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Chelsey Crabbe (History ‘17)
In his lecture, “The Art of Narration and Travel Writing (a Latin American Writer in India)”,weaved an inspiring tale about the realities of his profession as both an individual and a Latin American writer by specifically focusing on his tales of living in India. Gamboa has written eight novels amongst other works, mostly in Spanish and translated into a variety of languages. The writer has also acted a Columbia diplomat at UNESCO in Paris as well as to the Columbian Embassy in India. Obviously well-accomplished, Santiago Gamboa impressed me not only with his accolades but his grip on the pulse of the world, understanding the humanity within each individual, no matter their country of origin.
Professor Dario A. Euraque, History Department Chair and Professor of History and International Studies, published his fifth book in Spanish this past August. He co-authored the book with Honduran historian Yesenia Martínez, former Director of the Historical Research Division of the Honduran Institute of Anthropology and History, and former Director of the Honduran Center for Research and Documentation at the National Archive of Honduras.
The book is titled La Diáspora Africana en los Programas Educativos de Centroamérica (Tegucigalpa: Editorial Guaymuras, 2013); in English, The African Diaspora in Educational Programs in Central America.
The photo on the book’s cover is by Professor Pablo Delano, of Trinity College’s Studio Arts Program. Trinity International Studies and English major Carolina Galdiz ’14 is currently translating the Spanish edition into English thanks to a Trinity College Faculty Research Completion Grant. The book features several additional photos from Professor Delano’s collection, which he took during his last trip to Honduras in April of 2009.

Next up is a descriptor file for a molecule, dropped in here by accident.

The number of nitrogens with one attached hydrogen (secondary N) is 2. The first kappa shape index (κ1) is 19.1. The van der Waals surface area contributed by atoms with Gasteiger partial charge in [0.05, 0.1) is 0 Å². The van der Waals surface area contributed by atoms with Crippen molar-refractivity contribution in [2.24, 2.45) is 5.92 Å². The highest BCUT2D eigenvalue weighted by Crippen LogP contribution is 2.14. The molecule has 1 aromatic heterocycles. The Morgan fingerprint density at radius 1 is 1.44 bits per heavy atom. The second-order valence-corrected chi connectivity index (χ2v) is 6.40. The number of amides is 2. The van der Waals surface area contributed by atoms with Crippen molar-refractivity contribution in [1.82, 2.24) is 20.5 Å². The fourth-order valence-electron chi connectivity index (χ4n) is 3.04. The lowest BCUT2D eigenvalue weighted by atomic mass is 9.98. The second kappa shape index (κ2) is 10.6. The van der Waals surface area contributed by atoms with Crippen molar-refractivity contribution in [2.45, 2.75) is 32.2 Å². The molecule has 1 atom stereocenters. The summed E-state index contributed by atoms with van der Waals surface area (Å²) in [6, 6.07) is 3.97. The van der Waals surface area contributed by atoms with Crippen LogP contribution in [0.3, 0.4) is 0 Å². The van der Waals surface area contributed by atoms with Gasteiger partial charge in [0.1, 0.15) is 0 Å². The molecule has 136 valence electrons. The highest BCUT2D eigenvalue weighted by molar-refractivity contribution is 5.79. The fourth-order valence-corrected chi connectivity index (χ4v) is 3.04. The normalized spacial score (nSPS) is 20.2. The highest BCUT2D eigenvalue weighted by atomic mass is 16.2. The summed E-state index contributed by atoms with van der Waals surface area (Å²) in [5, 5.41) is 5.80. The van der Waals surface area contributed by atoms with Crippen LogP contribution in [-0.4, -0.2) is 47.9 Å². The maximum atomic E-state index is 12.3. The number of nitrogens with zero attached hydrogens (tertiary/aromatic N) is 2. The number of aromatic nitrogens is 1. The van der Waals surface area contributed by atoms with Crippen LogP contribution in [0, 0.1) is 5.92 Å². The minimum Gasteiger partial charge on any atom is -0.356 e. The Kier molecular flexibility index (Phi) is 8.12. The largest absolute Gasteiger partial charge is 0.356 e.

During the last ten years, the historiography of Central America has registered new contributions to the study of colonialism and the presence and ethnohistory of Africans and people of African descent in this region of the Americas. This has been especially the case in Costa Rica and Panama, followed by Honduras, Nicaragua, Guatemala, and lastly El Salvador.
Some of the most interesting studies have articulated their arguments and problematics with questions and debates associated with the literature on the African Diaspora in the Americas, in general, and with the older traditions of studying slavery in the region, including comparative perspectives with the United States.
By:Jackie Sanders ’14 for The Trinity Tripod
“In July 2011, Alex Stroud ’13 launched an Argentinean-inspired belt company with his brother that has grown into a multi-accessory high end brand. Stroud’s company, La Matera, is perfect for Trinity students. The belts come in a variety of colors and each one has an individual look. If described in one word, La Matera would be “tribal.” Stroud first found inspiration for his belts when he travelled to Argentina in 2008. After his sophomore year at Trinity, Stroud went back to Argentina to work on a ranch about 18 hours south of Buenos Aires. Alone on the ranch with plenty of time to think, Stroud began to realize he should bring Argentinean style back home. He believed that if he improved the quality and design of belts already sold in Argentina, he could successfully sell them in America where they are not available. Soon after, he proposed this idea to the guachos working on the ranch.
“Fueled by a desire to probe the connections between cities in this country and abroad, Trinity has launched a co-curricular initiative this academic year, “Cities: Global Urban Experience across Time & Space.” The lead professors are Dario A. Euraque, professor of history and international studies, and Garth Myers, Paul E. Raether Distinguished Professor of Urban International Studies. The half-credit course (COLL-131-01) is affiliated with 19 courses having urban themes. They include seven first-year seminars.
Brianna Diaz of the Trinity Reporter (Spring/Summer 2012) published a feature on 6 faculty members of History Department to discuss writing history. She writes: “In 2012, four faculty members from Trinity’s History Department expect to publish new books. Additionally, two books published by history faculty during the past few years continue to be met with critical acclaim and translated into new languages. The Reporter asked each of these faculty members to comment on their books.” Read entire feature HERE.